How Much Stress Is Normal?

Stress

It’s true that stress can help motivate you or get you out of a tough situation, but how much is a normal amount of stress, and how do you know if you are experiencing an unhealthy amount of it? Whether you are looking for ways to destress from work, or trying to find out if you are overstressed, it’s important that you know what too much stress looks like, and what you can do to ease your mind.

How Much Is Too Much?

Yes, stress serves a function, but if stress is affecting your relationships, health, or ability to enjoy life, you may be experiencing too much stress. Inability to reduce work anxiety or difficulty unwinding when you get home can add another stressor: the stress of managing your stress. When all this builds up over time it may be hard to tell if you are handling your stress healthily or if you are actually experiencing stress levels that may be damaging to your health, happiness, and quality of life.

How To Spot Too Much Stress

Sustained stress at high levels can lead to depressive symptoms and anxiety disorders if nothing is done to ease your load. If you are worried about being overstressed, the first thing you can do is know what too much stress looks like:

  • Headaches:
    One of the most common signs of excess stress is chronic headaches. If you find that your headaches are preceded by stressful events, or increase in regularity during stressful times, your headaches may be a stress response.
  • Acne:
    Studies show that there is a correlation between stress levels and acne, indicating that higher stress could contribute to acne.
  • Frequent Sickness:
    High stress can damage your immune system, making it harder to fight off colds and illnesses that may be going around.
  • Decreased Energy and Insomnia:
    Chronic fatigue and inability to sleep may be a result of being overstressed. Laying in bed trying to destress from work or going over your day on repeat can make it hard to get rest, which in turn increases stress levels.
  • Digestive Issues and Appetite Changes:
    While a packed schedule might be changing your diet, if you are also experiencing increasing digestive issues, stress may be the culprit. High stress levels can aggravate existing conditions such as Irritable Bowel System and Inflammatory Bowel Disease. Similarly, stress can cause your appetite to increase or to fall off completely, which can result in overeating or malnutrition.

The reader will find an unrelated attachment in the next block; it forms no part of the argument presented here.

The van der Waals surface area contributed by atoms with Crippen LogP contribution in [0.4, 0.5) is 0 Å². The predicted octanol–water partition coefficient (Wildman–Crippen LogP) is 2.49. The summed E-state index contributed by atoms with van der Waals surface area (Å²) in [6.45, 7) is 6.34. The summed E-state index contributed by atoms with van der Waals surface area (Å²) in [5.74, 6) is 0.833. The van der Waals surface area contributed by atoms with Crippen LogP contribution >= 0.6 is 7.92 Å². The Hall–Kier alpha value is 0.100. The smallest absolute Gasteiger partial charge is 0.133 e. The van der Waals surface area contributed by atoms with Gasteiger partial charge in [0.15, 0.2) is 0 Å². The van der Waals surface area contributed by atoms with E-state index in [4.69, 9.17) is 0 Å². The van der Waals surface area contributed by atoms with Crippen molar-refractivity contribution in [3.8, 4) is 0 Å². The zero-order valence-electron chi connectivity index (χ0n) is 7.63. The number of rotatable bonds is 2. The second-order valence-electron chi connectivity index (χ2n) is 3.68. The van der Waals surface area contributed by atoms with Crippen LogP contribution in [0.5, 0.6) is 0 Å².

• Depression:
    Studies show that sustaining high levels of stress can lead to depressive symptoms such low energy levels, mood swings, and a decreased ability to enjoy parts of your daily life. While the studies have yet to prove this relationship, there is evidence that chronic stress is closely related to depressive symptoms.

What You Can Do About It

If your stress is causing one or more of these symptoms, or if you simply want to reduce work anxiety, you may benefit from stress reducing practices. Mindfulness, yoga, and meditation are recommended for people with abnormally high stress levels, and luckily, there is technology that can help you start reducing your stress. FocusCalm is a wearable + app that can help you practice mindfulness and awareness, so you can start noticing and changing the way you react to stressors in your life. Based on recent developments in neuroscience, FocusCalm can record your brain activity and help you identify what a calm state truly is, allowing you to more effectively get into that stress-reducing headspace. Get FocusCalm to start reducing stress and increasing your focus today!

 

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